North Ward National Bank

<1917>-<1917>:445 Broad Street
464 Broad Street

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The North Ward National Bank of Newark was organized on February 14, 1873 and is a financial institution that may be classed as typifying the eminently conservative, yet loyal and helpful. During the panic of 1907 this bank did not call any loans, sell any bonds or other securities or borrow any money. The management of the North Ward National Bank endeavors to so conduct its affairs that it will always be in a strong and flexible condition. At all times its resources are available for the help of business enterprises which have a genuine right to ask financial aid. The North Ward National Bank has resources of upward of $4,000,000. It has a commercial department, where a general banking business is conducted; a savings department, where four per cent interest is paid on all accounts on sums from one dollar to one thousand dollars. The North Ward National Bank also has safe deposit vaults with boxes of all sizes from five dollars per annum up. The officers are:

President, John W. Lushear
Vice-President, Joseph M. Smith
Cashier, Spencer S. Marsh
Assistant Cashier, William H. Pierson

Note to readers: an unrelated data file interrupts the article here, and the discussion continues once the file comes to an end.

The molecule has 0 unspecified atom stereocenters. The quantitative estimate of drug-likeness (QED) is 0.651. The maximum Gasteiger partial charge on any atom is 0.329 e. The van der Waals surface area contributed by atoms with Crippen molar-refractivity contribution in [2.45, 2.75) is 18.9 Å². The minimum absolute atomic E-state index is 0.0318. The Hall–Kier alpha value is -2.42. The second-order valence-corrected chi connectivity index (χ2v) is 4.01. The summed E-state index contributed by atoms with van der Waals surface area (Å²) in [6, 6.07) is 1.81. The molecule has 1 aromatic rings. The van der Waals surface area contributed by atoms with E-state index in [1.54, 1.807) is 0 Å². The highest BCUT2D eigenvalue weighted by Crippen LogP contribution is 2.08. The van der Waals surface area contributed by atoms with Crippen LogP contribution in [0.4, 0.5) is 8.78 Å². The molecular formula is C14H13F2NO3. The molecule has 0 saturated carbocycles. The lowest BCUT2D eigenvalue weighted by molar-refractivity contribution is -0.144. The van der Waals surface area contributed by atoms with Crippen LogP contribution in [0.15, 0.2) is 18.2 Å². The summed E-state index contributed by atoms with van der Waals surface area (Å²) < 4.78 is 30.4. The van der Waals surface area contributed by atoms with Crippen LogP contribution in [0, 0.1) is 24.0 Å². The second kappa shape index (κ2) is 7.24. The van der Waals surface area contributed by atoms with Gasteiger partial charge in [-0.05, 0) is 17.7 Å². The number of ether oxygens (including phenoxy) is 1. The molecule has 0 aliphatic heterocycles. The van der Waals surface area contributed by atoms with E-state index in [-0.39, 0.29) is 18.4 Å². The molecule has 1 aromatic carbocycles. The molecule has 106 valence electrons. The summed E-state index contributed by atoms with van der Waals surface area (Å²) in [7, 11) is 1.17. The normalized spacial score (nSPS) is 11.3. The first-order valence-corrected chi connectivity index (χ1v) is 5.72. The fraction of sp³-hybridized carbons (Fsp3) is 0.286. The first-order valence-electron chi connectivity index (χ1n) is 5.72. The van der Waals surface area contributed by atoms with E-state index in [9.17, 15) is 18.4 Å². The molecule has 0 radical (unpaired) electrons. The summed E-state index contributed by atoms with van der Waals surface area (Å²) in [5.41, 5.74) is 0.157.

From: "Newark, the City of Industry" Published by the Newark Board of Trade 1912

The inception of the North Ward National Bank occurred in 1873, when with comparatively meager assets, it began business. It is interesting to recall an early statement of the bank, made at the close of business February 21, 1880. Its resources then stated were $551,246.97 in total. To those associated with the bank as at present conducted, this figure seems almost amusing, so small is it in caparison with the millions of dollars now handled yearly.

The bank has been selected as a depository for State, County and City funds. The officers are men of sterling character and have long been before the public, their sound judgment and wise counsel having often been proved.

Accounts of banks and bankers, merchants, corporations and individuals are solicited by the management, and particular courtesy is extended to women depositors. Courteous attention is give to all who may wish to do business with the bank, whether it be much or little.